The History Of Pomarina
Cider production in Spain is steeped in tradition and it is no more evident than in the Northern principality of Asturias. Proof of cider production in this region can be traced back to Roman times when they referred to cider as ‘Pomaria’. The milder climate of this region lends itself to apple production and it now produces 8O% of all the cider sold in Spain. One of the big turning points in the History of Spanish cider was in the 18th century when maritime commerce ventures were leaving for the ‘New World’ to discover a better and prosperous life in the South Americas. This trade meant a need to conserve the precious cargo of Cider and a new invention appeared at a trade fair, originally for the medical industry: The Champagnising Machine.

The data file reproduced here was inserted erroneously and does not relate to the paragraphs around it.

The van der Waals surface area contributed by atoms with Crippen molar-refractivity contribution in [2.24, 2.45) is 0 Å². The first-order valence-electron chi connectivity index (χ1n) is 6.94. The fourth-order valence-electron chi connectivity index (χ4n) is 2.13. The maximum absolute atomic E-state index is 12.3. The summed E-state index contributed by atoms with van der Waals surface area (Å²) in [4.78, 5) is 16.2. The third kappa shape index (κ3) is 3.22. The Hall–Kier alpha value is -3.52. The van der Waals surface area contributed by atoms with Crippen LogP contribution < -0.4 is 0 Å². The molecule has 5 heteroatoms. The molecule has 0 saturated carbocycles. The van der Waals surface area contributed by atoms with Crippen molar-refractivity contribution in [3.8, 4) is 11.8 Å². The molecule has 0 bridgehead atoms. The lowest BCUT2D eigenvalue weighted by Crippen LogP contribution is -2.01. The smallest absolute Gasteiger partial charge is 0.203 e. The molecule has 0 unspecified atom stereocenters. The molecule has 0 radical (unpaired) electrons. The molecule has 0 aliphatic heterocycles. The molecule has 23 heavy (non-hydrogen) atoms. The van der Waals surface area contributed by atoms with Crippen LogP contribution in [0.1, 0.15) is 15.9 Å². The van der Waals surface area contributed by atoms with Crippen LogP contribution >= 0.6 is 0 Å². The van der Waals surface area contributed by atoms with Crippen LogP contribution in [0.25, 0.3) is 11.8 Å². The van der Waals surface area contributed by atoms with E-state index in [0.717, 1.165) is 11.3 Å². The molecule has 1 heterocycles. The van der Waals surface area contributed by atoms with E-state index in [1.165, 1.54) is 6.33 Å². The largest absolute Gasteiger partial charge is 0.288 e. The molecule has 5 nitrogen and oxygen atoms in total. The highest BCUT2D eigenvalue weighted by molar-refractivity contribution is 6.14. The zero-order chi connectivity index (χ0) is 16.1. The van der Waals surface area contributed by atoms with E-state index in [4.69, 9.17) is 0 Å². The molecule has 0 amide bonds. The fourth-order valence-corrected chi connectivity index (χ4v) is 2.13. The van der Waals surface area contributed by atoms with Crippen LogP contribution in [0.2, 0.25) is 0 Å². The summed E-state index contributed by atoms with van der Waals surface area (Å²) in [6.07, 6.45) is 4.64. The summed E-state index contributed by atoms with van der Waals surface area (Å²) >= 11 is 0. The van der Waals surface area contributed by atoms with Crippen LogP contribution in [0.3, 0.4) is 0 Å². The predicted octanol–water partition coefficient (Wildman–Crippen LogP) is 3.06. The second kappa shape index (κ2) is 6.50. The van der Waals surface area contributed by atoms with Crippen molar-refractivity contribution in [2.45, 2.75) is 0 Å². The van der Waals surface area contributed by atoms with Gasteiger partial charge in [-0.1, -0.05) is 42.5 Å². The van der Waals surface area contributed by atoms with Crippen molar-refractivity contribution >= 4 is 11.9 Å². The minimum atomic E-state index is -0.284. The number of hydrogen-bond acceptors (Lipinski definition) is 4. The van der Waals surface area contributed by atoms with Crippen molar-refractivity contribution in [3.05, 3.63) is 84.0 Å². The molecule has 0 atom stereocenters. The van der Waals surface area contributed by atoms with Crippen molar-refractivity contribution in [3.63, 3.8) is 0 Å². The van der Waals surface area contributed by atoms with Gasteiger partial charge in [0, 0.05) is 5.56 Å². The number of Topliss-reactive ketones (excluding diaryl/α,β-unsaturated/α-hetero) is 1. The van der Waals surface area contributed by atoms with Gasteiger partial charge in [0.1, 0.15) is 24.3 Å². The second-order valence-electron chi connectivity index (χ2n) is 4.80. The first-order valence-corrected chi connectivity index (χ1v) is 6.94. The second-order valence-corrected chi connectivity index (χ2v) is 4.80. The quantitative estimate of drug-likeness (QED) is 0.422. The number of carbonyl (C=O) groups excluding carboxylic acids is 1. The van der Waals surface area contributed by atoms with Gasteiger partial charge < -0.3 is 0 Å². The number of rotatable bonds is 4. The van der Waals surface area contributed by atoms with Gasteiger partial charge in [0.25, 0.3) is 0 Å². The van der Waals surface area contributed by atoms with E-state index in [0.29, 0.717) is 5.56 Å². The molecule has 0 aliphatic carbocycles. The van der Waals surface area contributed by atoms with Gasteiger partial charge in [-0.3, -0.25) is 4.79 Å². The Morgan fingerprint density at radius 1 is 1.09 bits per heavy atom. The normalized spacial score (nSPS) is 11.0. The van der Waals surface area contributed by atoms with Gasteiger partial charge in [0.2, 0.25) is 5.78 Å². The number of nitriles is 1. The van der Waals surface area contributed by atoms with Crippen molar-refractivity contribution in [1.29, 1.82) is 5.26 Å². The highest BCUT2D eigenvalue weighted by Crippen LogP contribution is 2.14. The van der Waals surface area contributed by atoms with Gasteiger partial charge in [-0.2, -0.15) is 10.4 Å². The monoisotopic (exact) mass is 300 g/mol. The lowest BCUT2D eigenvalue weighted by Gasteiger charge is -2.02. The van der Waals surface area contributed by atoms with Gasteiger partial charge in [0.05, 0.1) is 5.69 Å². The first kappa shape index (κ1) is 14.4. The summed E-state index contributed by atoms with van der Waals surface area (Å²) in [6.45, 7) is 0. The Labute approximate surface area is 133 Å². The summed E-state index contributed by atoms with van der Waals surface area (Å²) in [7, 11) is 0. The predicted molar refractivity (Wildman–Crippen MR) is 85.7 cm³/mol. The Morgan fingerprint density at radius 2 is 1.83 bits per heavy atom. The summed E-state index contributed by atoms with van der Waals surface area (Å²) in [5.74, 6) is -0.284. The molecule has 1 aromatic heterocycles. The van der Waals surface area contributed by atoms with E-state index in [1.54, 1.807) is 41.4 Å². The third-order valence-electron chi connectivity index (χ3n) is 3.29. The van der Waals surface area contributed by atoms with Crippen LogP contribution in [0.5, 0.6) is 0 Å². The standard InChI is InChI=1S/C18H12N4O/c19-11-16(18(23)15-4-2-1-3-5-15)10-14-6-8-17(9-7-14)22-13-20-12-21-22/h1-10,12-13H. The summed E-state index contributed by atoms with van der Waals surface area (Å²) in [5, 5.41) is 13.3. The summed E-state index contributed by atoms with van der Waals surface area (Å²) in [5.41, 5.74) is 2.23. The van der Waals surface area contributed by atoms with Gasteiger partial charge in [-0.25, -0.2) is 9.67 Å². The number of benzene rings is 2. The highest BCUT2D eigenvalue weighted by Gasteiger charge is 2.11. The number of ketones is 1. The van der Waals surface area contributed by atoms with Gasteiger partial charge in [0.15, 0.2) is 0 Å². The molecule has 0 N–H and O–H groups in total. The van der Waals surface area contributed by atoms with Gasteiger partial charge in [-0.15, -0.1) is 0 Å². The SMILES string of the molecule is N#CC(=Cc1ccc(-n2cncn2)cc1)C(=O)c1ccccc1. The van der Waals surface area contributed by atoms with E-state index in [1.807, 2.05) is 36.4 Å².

This new device would generate the ciders carbonated bubbles and conserve it until it was drunk, allowing the Austurian emigrants to enjoy the taste of their home country. It was the beginning of a Sparkling cider revolution and the cider’s effervescence was to become the trademark signature of the Asturian ‘champagne’ cider. In 1888, two brothers Alberto and Eladio del Valle, financed by Bernardo de la Ballina and Angel Fernandez, purchased their first Hermann LaChapelle machine to start ‘champagnising’ cider in the town of Villaviciosa.